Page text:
TMS and Primary Chronic Insomnia – The Evidence
The diagnosis of primary chronic insomnia requires the patients to have:
- Difficulty falling asleep
- Difficulty staying asleep
Primary chronic insomnia doesn’t include narcolepsy, parasomnia (sleepwalking) or circadium rhythm disorders (struggling to adopt a typical day/night pattern). Most cases of insomnia are secondary to another condition, like depression or anxiety. However, primary chronic insomnia isn’t caused by depression, anxiety or drug use (illicit or prescribed) and is a condition in it’s own right as defined in DSM-IV (Diagnostic and Statistical Manual of Mental Disorders).
The most common treatment for primary chronic insomnia includes sedatives or antidepressants, but there is little evidence to suggest that they’re effective and safe long-term. These medications tend to offer symptomatic relief (meaning they just treat the symptoms) and patients are likely to see their insomnia symptoms return soon after stopping using them.
Behavioural therapies can be used to correct bad sleep habits. These can help you to reduce stimulation and practise relaxation techniques at bedtime. Such therapies can be useful for those struggling to fall asleep but do little for those patients who struggle to maintain good quality sleep through the night. Cognitive behavioural therapy, or CBT, is proven to cause better outcomes than antidepressants in both achieving and maintaining sleep.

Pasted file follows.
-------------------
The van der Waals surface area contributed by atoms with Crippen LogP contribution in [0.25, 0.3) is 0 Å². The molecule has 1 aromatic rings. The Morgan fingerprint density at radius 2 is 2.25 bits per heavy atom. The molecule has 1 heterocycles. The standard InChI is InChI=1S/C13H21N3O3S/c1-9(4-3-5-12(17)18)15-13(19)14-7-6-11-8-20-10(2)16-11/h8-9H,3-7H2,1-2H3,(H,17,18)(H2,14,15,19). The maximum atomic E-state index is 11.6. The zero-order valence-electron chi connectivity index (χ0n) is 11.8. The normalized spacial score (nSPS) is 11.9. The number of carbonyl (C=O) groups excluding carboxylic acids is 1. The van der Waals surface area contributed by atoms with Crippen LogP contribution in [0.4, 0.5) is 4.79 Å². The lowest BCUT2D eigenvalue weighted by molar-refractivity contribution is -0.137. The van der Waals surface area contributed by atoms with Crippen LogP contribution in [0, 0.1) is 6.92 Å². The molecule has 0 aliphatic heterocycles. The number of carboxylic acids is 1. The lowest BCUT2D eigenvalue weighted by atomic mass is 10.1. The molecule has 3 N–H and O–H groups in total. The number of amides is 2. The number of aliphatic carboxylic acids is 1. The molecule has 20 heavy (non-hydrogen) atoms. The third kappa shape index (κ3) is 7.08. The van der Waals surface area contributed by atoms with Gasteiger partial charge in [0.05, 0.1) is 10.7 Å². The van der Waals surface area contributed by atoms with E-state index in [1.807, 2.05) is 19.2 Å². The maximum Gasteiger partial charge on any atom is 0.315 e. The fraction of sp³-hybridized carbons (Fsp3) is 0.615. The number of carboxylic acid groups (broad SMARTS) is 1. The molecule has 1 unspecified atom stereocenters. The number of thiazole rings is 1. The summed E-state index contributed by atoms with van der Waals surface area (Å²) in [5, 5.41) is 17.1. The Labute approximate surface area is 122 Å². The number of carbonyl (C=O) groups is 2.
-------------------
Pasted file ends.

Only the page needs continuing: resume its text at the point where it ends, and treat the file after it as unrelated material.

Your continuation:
What’s the evidence for TMS being used to treat Primary Chronic Insomnia?
Back in 2013, 120 patients were treated for primary chronic insomnia. They were divided into three groups:
- Group one were given low frequency TMS for two weeks;
- Group two were given medication (Benzodiazepine) for two weeks;
- Group three were given psychotherapy (CBT) for two weeks.
TMS increased the total average sleep time by 25% and was the best at improving REM (rapid eye movement) sleep. This sleep phase is vital for development as it is when stimulation of the brain areas used in learning occurs. Stress levels were also reduced towards normal levels with the TMS treatment. Transcranial magnetic stimulation also maintained sleep improvements better than medication and psychotherapy, with no side effects reported within the test group.
What’s the verdict? Can TMS treat chronic primary insomnia?
Chronic primary insomnia is easy to misdiagnose and should be diagnosed by a doctor with experience in this area. We recommend standard treatment be tried first and if you don’t respond well to medication or therapy, TMS is another option for you to try.
It’s important that you’re fully informed when making your decision and our patient advisors can talk through the evidence above and help you to decide what’s best for you.
Find out more
To find out more, contact the team of patient advisors. They can talk through the treatment and possible outcomes and answer any questions you have.